Friberg, O., R. Svedjeholm, J. Kallman, and B. Soderquist. 2007. Incidence, microbiological findings, and clinical presentation of sternal wound infections after cardiac surgery with and without local gentamicin prophylaxis. Eur. J. Clin. Microbiol. Infect. Dis. 26 : 91-97.
Furukawa, A., K. Uchida, Y. Ishige, I. Ishige, I. Kobayashi, T. Takemura, T. Yokoyama, K. Iwai, K. Watanabe, S. Shimizu, N. Ishida, Y. Suzuki, T. Suzuki, T. Yamada, T. Ito, and Y. Eishi. 2009. Characterization of Propionibacterium acnes isolates from sarcoid and non-sarcoid tissues with special reference to cell invasiveness, serotype, and trigger factor gene polymorphism. Microb. Pathog. 46 : 80-87.
Gunthard, H., A. Hany, M. Turina, and J. Wust. 1994. Propionibacterium acnes as a cause of aggressive aortic valve endocarditis and importance of tissue grinding: case report and review. J. Clin. Microbiol. 32 : 3043-3045.
Halkic, N., C. Blanc, M. E. Corthesy, and J. M. Corpataux. 2001. Lumbar spondylodiscitis after epidural anaesthesia at a distant site. Anaesthesia 56 : 602-603.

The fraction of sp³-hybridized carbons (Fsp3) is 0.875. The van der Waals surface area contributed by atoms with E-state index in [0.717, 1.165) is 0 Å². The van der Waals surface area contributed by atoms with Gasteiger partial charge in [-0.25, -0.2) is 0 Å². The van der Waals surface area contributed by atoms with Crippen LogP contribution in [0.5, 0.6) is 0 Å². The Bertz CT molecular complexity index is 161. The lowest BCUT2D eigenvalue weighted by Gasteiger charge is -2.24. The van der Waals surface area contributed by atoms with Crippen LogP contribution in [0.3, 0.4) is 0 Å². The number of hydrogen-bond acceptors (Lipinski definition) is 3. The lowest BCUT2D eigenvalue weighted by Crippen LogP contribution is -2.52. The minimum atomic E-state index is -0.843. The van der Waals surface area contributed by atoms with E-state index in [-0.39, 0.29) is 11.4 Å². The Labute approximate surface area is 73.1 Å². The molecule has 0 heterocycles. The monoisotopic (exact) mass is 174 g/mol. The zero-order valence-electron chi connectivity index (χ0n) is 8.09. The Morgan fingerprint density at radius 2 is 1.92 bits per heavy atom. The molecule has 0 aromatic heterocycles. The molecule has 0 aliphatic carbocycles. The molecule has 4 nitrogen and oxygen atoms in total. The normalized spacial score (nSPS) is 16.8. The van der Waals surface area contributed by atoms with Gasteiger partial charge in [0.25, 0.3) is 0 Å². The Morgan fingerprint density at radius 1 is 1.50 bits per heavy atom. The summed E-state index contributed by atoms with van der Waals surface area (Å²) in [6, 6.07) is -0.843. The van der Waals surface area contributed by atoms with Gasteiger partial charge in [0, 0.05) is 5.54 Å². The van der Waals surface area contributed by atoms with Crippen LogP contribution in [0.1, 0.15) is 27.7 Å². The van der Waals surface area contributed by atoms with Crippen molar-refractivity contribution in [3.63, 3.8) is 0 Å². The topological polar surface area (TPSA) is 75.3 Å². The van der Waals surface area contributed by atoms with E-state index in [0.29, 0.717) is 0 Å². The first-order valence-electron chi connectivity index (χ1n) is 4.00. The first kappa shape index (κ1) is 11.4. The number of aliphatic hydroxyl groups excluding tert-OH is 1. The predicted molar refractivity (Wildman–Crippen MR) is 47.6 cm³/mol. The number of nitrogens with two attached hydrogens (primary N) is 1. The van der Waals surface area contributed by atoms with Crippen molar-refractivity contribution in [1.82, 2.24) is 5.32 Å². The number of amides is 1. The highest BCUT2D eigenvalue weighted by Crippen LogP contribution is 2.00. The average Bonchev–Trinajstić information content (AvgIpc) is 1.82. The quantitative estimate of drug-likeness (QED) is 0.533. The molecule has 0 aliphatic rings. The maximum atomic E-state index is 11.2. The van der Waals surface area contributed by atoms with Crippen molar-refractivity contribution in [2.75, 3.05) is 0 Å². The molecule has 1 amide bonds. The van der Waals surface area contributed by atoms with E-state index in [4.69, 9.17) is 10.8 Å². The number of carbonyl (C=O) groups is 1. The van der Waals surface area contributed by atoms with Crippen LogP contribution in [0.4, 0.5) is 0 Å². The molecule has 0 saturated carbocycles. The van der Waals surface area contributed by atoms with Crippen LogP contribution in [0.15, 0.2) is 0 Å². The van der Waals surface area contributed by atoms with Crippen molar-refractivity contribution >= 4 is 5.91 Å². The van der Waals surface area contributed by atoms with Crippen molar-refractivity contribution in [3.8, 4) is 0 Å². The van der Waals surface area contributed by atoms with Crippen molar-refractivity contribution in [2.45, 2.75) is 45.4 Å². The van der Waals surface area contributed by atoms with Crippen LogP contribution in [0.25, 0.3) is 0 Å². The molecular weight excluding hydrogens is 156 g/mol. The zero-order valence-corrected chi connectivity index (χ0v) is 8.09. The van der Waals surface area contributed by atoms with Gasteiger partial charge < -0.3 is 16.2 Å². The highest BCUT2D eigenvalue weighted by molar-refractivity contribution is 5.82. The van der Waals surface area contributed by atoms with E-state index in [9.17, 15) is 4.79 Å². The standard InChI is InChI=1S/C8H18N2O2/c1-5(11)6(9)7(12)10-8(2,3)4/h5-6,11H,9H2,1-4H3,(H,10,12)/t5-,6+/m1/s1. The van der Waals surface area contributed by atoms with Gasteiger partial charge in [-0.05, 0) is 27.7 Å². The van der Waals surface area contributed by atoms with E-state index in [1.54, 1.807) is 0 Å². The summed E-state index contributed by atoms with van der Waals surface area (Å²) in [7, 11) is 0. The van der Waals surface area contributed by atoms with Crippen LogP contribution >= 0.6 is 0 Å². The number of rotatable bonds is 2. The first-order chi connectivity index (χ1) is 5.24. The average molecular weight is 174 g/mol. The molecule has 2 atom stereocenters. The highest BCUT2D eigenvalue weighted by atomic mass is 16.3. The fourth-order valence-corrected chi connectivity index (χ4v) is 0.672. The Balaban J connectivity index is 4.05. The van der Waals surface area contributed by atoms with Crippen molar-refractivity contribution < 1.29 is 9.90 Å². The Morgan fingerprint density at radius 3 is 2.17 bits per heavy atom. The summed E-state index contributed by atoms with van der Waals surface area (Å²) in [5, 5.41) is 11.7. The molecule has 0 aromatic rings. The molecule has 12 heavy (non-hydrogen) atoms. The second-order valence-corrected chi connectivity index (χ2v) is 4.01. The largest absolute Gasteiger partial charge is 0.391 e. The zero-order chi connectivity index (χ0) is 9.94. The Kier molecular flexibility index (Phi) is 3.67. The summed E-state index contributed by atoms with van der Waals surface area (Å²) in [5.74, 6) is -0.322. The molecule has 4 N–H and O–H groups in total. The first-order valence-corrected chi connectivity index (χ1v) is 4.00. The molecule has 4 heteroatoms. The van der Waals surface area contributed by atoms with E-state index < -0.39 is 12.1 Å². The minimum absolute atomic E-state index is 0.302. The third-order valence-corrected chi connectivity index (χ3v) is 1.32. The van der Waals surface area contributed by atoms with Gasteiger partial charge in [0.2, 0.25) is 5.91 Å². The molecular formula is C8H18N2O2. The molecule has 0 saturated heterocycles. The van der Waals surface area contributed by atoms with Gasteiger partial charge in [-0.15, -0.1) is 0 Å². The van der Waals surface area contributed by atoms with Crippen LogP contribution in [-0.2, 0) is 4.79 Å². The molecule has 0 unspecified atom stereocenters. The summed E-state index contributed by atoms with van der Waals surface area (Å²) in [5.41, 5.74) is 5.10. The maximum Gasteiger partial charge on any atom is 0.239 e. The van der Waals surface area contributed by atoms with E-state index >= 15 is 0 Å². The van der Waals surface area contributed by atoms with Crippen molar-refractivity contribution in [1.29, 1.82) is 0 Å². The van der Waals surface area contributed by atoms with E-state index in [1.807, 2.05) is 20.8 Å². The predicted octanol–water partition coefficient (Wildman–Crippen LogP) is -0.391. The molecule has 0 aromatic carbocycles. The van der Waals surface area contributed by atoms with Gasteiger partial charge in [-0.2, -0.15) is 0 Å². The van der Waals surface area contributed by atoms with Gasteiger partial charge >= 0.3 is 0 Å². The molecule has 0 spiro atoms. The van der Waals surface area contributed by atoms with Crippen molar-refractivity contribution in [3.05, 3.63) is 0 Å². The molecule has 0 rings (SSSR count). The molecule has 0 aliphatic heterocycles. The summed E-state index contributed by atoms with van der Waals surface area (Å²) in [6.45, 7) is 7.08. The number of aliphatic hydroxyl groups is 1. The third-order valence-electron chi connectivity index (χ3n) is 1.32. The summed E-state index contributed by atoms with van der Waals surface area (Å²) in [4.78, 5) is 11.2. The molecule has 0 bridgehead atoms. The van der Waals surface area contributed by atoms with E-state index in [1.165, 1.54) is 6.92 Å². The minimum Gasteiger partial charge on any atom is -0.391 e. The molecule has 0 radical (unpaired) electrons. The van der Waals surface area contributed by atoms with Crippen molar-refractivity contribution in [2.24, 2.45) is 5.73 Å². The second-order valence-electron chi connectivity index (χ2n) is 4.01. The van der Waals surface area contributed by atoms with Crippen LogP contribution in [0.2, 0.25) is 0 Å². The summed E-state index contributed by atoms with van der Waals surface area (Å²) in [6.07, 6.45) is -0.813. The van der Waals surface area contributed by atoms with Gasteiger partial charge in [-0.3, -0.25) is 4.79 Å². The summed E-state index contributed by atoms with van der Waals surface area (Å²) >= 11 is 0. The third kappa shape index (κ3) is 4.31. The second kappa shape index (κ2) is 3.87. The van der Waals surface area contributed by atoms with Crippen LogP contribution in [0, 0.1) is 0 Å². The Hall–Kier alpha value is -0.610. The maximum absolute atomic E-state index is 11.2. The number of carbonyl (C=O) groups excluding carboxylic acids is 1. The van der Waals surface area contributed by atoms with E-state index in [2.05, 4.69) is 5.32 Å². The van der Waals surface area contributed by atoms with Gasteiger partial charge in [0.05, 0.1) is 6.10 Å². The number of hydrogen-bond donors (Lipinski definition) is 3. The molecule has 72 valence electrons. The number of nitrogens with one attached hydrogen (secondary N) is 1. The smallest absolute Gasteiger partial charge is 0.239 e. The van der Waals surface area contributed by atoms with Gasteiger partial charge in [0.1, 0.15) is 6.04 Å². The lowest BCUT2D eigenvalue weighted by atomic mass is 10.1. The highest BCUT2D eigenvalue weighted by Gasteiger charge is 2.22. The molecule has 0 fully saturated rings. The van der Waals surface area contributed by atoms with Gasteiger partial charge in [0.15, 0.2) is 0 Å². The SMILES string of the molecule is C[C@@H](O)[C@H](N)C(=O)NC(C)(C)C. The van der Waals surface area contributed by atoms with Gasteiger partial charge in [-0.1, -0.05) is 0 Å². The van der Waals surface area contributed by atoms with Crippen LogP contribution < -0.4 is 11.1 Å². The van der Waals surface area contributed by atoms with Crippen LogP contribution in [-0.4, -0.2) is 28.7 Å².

Harris, A. E., C. Hennicke, K. Byers, and W. C. Welch. 2005. Postoperative discitis due to Propionibacterium acnes: a case report and review of the literature. Surg. Neurol. 63 : 538-541.
Henssge, U., T. Do, D. R. Radford, S. C. Gilbert, D. Clark, and D. Beighton. 2009. Emended description of Actinomyces naeslundii and descriptions of Actinomyces oris sp. nov. and Actinomyces johnsonii sp. nov., previously identified as Actinomyces naeslundii genospecies 1, 2 and WVA 963. Int. J. Syst. Evol. Microbiol. 59 : 509-516.
Hernandez-Palazon, J., J. P. Puertas-Garcia, J. F. Martinez-Lage, and J. A. Tortosa. 2003. Lumbar spondylodiscitis caused by Propionibacterium acnes after epidural obstetric analgesia. Anesth. Analg. 96 : 1486-1488.
Higaki, S., T. Kitagawa, M. Kagoura, M. Morohashi, and T. Yamagishi. 2000. Correlation between Propionibacterium acnes biotypes, lipase activity and rash degree in acne patients. J. Dermatol. 27 : 519-522.